"I left because I had a scheduled meeting in Geneva. I met the finance minister before I left, repeated my offer to settle with the banks. That is the truth," he responded, without naming the minister.
Arun Jaitley, who was the Finance Minister in 2016 when Mallya left India, denied the liquor baron's claim.
"Since 2014, I have never given him any appointment to meet me and the question of his having met me does not arise," Finance Minister Jaitley said in a Facebook post.
"The statement is factually false in as much as it does not reflect truth," he asserted.
Jaitley said Mallya "misused" the privilege of being a Rajya Sabha MP to catch him in corridors of Parliament on one occasion while he was walking out of the House to go to his room.
He said Mallya, while walking alongside, "uttered a sentence that 'I am making an offer of settlement'. Having being fully briefed about his 'bluff offers', without allowing him to proceed with the conversation, I curtly told him 'there was no point talking to me and he must make offers to his bankers.'"
"I did not even receive the papers he was holding in his hand," Jaitley said.
In London, talking to reporters Mallya said the media should question the banks why they are not supporting him in his efforts to repay.
"I have said before that I am a political football. There is nothing that I can do about it. My conscience is clear and (I) put almost Rs 15,000 crore worth of assets on the table of the Karnataka High Court," he said.
"I am certainly a scapegoat, I feel like a scapegoat. Both political parties don't like me," he said, while having a cigarette during the lunch break during the hearing for his ongoing extradition case at Westminster Magistrates' Court in London.
He sarcastically described the video of Barrack 12 at Mumbai's Arthur Road Jail, which has been prepared for him, as "very impressive".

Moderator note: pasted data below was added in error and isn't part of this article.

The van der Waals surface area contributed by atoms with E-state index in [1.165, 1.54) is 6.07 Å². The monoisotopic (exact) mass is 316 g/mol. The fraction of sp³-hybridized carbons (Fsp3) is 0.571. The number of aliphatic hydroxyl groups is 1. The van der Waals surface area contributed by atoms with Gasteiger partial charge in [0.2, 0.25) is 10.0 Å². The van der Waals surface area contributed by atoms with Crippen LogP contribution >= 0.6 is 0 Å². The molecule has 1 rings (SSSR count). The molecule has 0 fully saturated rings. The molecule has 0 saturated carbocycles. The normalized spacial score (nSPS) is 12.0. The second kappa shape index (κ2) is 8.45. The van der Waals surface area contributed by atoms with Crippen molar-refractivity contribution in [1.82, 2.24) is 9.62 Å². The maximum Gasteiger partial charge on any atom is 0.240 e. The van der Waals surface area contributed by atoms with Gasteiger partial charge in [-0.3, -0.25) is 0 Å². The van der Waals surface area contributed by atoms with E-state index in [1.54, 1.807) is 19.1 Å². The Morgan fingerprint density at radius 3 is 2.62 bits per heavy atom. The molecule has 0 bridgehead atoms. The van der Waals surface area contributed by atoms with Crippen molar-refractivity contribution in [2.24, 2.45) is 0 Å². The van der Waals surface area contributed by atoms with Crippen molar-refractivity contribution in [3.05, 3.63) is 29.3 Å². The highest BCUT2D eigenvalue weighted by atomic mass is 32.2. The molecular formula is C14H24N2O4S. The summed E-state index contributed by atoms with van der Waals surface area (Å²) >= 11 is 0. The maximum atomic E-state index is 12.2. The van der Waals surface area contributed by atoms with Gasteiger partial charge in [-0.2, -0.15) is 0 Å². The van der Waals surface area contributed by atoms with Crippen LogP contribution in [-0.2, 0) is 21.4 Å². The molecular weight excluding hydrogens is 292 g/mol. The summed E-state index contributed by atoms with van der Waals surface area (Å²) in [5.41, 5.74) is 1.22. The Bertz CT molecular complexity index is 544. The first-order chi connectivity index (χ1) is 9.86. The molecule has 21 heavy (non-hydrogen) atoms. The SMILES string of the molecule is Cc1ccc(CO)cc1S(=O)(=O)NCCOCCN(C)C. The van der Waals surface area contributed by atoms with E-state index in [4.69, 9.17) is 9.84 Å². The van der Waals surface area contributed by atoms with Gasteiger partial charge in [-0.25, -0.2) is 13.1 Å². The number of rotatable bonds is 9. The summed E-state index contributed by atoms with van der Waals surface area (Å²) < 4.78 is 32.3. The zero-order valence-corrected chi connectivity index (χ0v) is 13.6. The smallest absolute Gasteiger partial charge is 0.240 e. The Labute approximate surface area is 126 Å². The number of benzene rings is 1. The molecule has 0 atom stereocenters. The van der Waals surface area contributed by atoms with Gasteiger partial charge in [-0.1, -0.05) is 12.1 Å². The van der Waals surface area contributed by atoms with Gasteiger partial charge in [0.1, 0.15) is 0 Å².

"I have no comment, you are hearing everything in court," he added on further questions by the reporters.
Mallya has been on bail on an extradition warrant since his arrest in April last year and is fighting extradition to India on charges of fraud and money laundering amounting to around Rs 9,000 crores.
During today's hearing, Mallya's defence team branded the evidence presented by the Indian government in the case as "utterly unfounded".
The Crown Prosecution Service (CPS), arguing on behalf of the Indian government, countered this with arguments that Mallya had intended "from the outset" never to repay the loans he sought for his struggling airline and misrepresented its profitability.
At the previous hearing in July, Judge Arbuthnot had asked the Indian authorities to submit a "step by step video" of Barrack 12 of Arthur Road Jail for "the avoidance of doubt" over the availability of natural light in the cell where the businessman is expected to be detained pre-trial, during trial and in the event he is convicted by the Indian courts.
The extradition trial, which opened at the London court on December 4 last year, is aimed at laying out a prima facie case of fraud against Mallya. It also seeks to prove there are no "bars to extradition" and that the tycoon is assured a fair trial in India over his now-defunct Kingfisher Airlines' alleged default of over Rs 9,000 crores in loans from a consortium of Indian banks.
Mallya's defence team has deposed a series of expert witnesses to claim he had no "fraudulent" intentions and that he is unlikely to get a fair trial in India.
(This story has not been edited by Business Standard staff and is auto-generated from a syndicated feed.)